• 45°

Gardening techniques that beat the heat


Michael Fine

By Michael O. Fine

Rowan Cooperative Extension

Pheww, that was a hot week. Temperatures in the mid-90s, humidity about the same, and dry.

Though most farmers, while still shaking off the rainiest season on record, are not yet at the point of asking for more rain, a little in the forecast wouldn’t hurt. Though our first heat wave arrived earlier than average, the effects on plant life and human morale followed the same routine.

Upon the initial exposure to high temperatures, we slump over, move a little slower and pout a bit. Then the nighttime air rejuvenates people and plants and they perk-up and remember it’s summertime, that wonderful time of year in the Carolinas that we longed for the past five months. That is the nice thing about our foothills home, by the time we grow tired of one season, another one replaces it.

Alright, let’s get into the garden and think about what we are experiencing this month. Volatile, cool-weather crops like lettuce, turnips, spinach, cilantro and such took a hit this week as insects and heat collided to destroy the foliage on these plants (insects always seems to attack bok choy, and sweet salad turnips before accompanying brassica plants and lettuces).

Mature greens, cabbages and broccoli withstood the temperatures, but required some additional water. The same applies to the summer vegetable plants such as squash, cucumbers, peppers and tomatoes. Most all the plants we cultivate for food required some additional water this past week.

Here are some strategies to help you apply water efficiently and lower temperatures in your gardens.

  • Drip irrigation: Drip tape is sold through various irrigation suppliers and is offered in commercial and home-scale roll sizes. Drip tape is connected to a main supply line at the end of a garden or field and travels the length of the row. Drip tape is made of a thin polyethylene plastic tubing (usually 3/8 inch to 1/2 inch interior diameter) with water-emitting holes every 6-12 inches (depending on the product specifications). When the pressure is applied to the supply line, each line of drip tape will pressurize and slowly trickle droplets of water directly to the soil at the base of the plants. To effectively deliver water to plant roots, set transplants or direct seed adjacent to the drip line.   The benefits of this type of watering system include:

• Watering only your desired crop row, and not the weeds in the middle of the row.

• Limits excess water on the foliage of your plants which can create a humid environment around the plant and breeds disease and fungus.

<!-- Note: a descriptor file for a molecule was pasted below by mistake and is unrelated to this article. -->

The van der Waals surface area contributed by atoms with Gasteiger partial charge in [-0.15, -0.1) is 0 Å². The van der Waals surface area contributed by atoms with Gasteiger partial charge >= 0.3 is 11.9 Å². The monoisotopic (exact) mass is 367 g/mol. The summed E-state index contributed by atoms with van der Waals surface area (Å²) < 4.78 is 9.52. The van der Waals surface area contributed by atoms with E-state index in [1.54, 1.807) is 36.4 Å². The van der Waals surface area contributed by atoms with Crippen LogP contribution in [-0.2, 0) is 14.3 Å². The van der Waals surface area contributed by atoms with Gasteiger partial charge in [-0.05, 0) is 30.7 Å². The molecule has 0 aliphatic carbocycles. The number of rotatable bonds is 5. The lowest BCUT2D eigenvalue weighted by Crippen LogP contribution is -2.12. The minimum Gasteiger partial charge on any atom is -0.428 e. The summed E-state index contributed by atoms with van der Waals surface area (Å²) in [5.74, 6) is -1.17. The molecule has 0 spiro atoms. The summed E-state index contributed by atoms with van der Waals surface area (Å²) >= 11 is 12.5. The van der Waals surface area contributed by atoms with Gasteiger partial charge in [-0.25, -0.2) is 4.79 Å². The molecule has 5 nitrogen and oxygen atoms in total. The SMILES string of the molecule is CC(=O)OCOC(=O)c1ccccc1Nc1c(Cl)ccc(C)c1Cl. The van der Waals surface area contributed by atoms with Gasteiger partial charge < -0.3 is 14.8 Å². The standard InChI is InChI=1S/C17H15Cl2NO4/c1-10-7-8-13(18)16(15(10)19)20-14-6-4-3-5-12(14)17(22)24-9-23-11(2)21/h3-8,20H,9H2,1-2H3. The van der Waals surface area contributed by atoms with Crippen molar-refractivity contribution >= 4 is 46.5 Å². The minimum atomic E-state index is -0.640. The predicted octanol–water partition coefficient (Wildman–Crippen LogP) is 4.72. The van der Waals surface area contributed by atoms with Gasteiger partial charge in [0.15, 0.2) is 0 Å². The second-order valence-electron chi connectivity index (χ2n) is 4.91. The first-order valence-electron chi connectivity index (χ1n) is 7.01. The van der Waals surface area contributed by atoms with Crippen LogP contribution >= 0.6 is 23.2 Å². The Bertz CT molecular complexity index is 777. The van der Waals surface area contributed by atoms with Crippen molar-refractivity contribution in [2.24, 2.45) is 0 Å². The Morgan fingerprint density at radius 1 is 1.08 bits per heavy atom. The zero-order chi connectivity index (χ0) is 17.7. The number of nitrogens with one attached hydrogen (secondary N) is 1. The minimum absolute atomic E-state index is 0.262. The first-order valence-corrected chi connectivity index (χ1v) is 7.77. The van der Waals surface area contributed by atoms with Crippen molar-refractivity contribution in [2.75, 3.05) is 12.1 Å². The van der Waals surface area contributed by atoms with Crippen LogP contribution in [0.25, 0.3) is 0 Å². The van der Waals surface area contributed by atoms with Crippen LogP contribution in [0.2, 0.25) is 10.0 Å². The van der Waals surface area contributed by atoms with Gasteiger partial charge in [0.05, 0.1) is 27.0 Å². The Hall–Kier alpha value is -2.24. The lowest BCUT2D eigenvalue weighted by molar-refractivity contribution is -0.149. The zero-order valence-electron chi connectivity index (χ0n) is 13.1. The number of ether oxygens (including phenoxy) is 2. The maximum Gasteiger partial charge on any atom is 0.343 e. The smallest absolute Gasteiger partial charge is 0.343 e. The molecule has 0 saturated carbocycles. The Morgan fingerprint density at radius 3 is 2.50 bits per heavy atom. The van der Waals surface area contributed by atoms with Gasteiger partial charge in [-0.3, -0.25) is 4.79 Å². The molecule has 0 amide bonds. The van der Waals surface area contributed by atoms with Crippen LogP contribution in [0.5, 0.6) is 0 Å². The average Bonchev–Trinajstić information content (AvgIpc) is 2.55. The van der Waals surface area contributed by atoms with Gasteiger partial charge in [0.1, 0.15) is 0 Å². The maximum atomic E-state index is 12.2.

• Watering manpower and physical effort drop dramatically. With a small, upfront investment at the beginning of your season, you can lay out a simple drip system and water your garden uniformly with the turn of an outside faucet for months to come.

  • Overhead micro misters: For those folks who are trying to sustain cool-season crops into the hotter months, many micro-misters are available on the market that deliver a fine mist of water onto the foliage of the plants during the hottest hours of the day. This works well for cooling the surface of leafy greens and lettuces. Most irrigation suppliers offer fittings and attachments for micro-misting kits that conform nicely with an existing drip systems. Keep in mind, overhead irrigation can be overly applied and can create a humid micro-climate around the wet plants. To mitigate these negative effects, overhead irrigation intended to cool plants down should be conducted in the afternoon as temperatures peak and begin to drop. Also, set up an automatic timer to come on once every 1/2 hour for a short amount of time (45 seconds). Short, but frequent intervals can help limit the amount of water saturating the garden while supplying plant foliage with a cooling mist.
  • Shade Cloth: Shade cloth is sold in various densities that refer to the amount of sunlight that is blocked. Commonly for vegetable plants, a 40%-60% shade cloth has been proven to be adequate. Shade cloth is not only used to manipulate the micro-climate underneath it for temperature reduction, but also to protect warm-season fruits, like tomatoes, from sunburn and blistering. An easy structure to support shade cloth can consist of 1/2 inch PVC hooping. Simply anchor the hoops using stakes or rebar. Clamps or zip-ties work well to attach the shade cloth to the PVC hoops.

All in all, the hot weather can be our friend in the garden as plants shift to a highly productive gear. As horticulturists, we strive to find ways to harness the power of the sun and hot temperature while mitigating their extreme negative effects.

Upcoming events and reminders:

June 1 and 2 — Rowan County Art and Ag Tour. Visit http://artsandagtour.com/ for a complete list of farm stops and tours.

June 13 — Big Dreams, Small Farms: Market Garden Workshop and Farm Tour – Registrations is now open. Visit: https://ncfarmschool.ces.ncsu.edu/2019-big-dreams-small-farms-piedmont/

Saturday, 8 a.m.-noon — Salisbury Farmer’s Market: https://www.salisburyfarmersmarket.com/  Lots of variety is in season and farmers in Rowan County are delivering the freshest food on the marketplace. Don’t settle for less while the getting is so good.




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